The Buffalo Bills are already constrained in making roster moves this offseason because of a tight salary-cap situation, but making life slightly tougher on general manager Doug Whaley and his staff are uncertain situations with several players on the roster.
Here is a look at those various question marks and how they could affect the Bills' decision-making over the coming weeks and months:
LeSean McCoy: Given the Bills' financial investment in McCoy and their philosophical commitment to the running game, there might not be a more important player to their success next season than the four-time Pro Bowl running back. His status remains in doubt regardless of any decision reached by the Philadelphia district attorney on charges in a Feb. 7 bar fight -- and there has yet to be any announcement in that case. Whether or not McCoy is charged, the NFL will complete its own investigation and potentially impose discipline on McCoy. The NFL's personal conduct policy, revised in December 2014, calls for a baseline of a six-game suspension with the possibility of Roger Goodell making that number lower or higher based on "aggravating or mitigating factors." The NFL could make its decision at any time and the Bills would be left to figure out how they'll adjust at running back. Karlos Williams and Mike Gillislee would be the in-house replacements, with free-agent Bilal Powell one of many outside options.
Seantrel Henderson: The Bills' right tackle started 26 of the first 27 games of his career before an illness caused him to miss the final five games of last season. The Buffalo News reported that Henderson was diagnosed with Crohn's Disease. Ryan and Whaley haven't expressed full confidence so far this offseason that they will have Henderson available next season. It was telling when Ryan, speaking on SiriusXM NFL radio last week, spoke about the offensive line, saying, "We want to keep that group together. We want [left guard] Richie [Incognito]. We want [left tackle] Cordy [Glenn] back. We have an excellent center in Eric Wood. We have a lot of pieces. A young [right] guard in John Miller from Louisville. And then ... so we have a lot of positive things." Ryan avoided making any statements about Henderson or his right-tackle position in general. If Henderson can't play, the Bills would turn to either Cyrus Kouandjio or Jordan Mills, a restricted free agent, in his place. They also could look for help in the draft.
Aaron Williams: Rex Ryan believes the Bills missed a significant part of their defense last season when Williams went on injured reserve in October because of a neck injury. He returned to practice in late December but was not activated to the 53-man roster. Ryan and Whaley have maintained this offseason that doctors are confident that Williams will be ready to practice and play this summer, but Williams' comments in December still loom large and he might not know how his neck reacts until he resumes full contact in training camp. The Bills could make re-signing safety Bacarri Rambo, a restricted free agent, a priority in the coming days, but given their limited cap space, he might be difficult to retain. Otherwise, the Bills would look to the draft for insurance.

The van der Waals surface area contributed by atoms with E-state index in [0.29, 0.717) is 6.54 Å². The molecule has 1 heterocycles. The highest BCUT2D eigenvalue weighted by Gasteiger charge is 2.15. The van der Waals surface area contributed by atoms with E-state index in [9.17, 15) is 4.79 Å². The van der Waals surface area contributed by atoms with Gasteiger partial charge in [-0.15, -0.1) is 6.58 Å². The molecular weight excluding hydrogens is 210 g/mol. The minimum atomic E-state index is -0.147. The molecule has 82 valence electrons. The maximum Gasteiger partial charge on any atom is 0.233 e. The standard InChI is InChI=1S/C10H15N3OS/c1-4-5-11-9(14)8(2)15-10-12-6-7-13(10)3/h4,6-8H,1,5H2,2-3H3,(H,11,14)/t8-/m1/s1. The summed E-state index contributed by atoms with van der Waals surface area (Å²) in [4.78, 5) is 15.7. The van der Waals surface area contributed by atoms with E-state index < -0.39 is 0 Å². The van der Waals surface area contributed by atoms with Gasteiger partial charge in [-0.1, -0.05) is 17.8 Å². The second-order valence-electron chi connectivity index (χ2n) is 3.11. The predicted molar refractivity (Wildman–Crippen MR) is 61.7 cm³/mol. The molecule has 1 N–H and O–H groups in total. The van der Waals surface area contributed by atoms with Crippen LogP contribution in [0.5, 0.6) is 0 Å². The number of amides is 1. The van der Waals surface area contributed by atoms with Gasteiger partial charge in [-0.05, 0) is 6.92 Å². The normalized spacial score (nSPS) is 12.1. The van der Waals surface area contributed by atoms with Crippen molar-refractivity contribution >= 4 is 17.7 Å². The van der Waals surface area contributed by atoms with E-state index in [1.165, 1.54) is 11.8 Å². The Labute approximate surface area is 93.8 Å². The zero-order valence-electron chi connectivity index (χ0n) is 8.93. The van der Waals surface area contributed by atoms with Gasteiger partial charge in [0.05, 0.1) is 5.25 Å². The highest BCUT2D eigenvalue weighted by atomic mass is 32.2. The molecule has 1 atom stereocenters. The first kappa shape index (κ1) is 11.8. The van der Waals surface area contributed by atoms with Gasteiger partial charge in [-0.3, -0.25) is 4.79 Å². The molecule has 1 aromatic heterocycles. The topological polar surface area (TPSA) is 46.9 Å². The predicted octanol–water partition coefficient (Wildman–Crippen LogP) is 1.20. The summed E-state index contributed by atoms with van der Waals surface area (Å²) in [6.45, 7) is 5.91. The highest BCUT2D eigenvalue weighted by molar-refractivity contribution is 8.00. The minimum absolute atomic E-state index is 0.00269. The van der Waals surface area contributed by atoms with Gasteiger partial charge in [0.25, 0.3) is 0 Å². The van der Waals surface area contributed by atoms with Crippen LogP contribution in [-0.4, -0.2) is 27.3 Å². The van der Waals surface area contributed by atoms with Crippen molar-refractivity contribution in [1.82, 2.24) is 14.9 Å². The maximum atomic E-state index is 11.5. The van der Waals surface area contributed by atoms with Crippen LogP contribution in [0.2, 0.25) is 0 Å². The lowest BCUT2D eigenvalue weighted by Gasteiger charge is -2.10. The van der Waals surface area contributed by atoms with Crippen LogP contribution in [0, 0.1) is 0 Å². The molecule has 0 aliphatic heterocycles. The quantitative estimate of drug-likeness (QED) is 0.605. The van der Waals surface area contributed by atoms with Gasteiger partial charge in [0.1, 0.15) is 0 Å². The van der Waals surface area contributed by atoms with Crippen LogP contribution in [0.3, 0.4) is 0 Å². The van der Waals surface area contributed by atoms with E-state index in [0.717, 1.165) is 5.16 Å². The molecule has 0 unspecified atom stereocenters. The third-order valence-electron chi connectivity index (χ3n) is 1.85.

Marcus Easley: The Bills' special teams ace dislocated his knee cap and broke his knee in three places during the Week 16 win over the Dallas Cowboys. He said in January that his recovery is expected to take seven to nine months, which puts his availability for training camp or possibly the start of the regular season in jeopardy. With the Bills likely parting ways with special teams contributors Ron Brooks, an unrestricted free agent, and possibly Chris Hogan, a restricted free agent, they will need to find new pieces on special teams, especially with Easley's status uncertain.
Marquise Goodwin: Whaley has mentioned Goodwin as a possible candidate to overtake Robert Woods for the Bills' No. 2 wide receiver job. One obstacle to that happening is the potential for Goodwin to qualify for the 2016 summer Olympics. He said in January that if he qualifies this July for the August Games, he would talk to Ryan about traveling to Brazil to compete. That would take Goodwin away from training camp for several days, if not longer, and potentially give another player an opportunity to earn a role at receiver.
Kyle Williams: He has been one of the Bills' most sturdy and dependable players for a decade, so he takes the bottom spot in this list. However, Williams will turn 33 this summer and is coming off season-ending knee surgery. That combination of age and injury should give any team pause, and the Bills would be smart to add a layer of defensive line depth through the draft.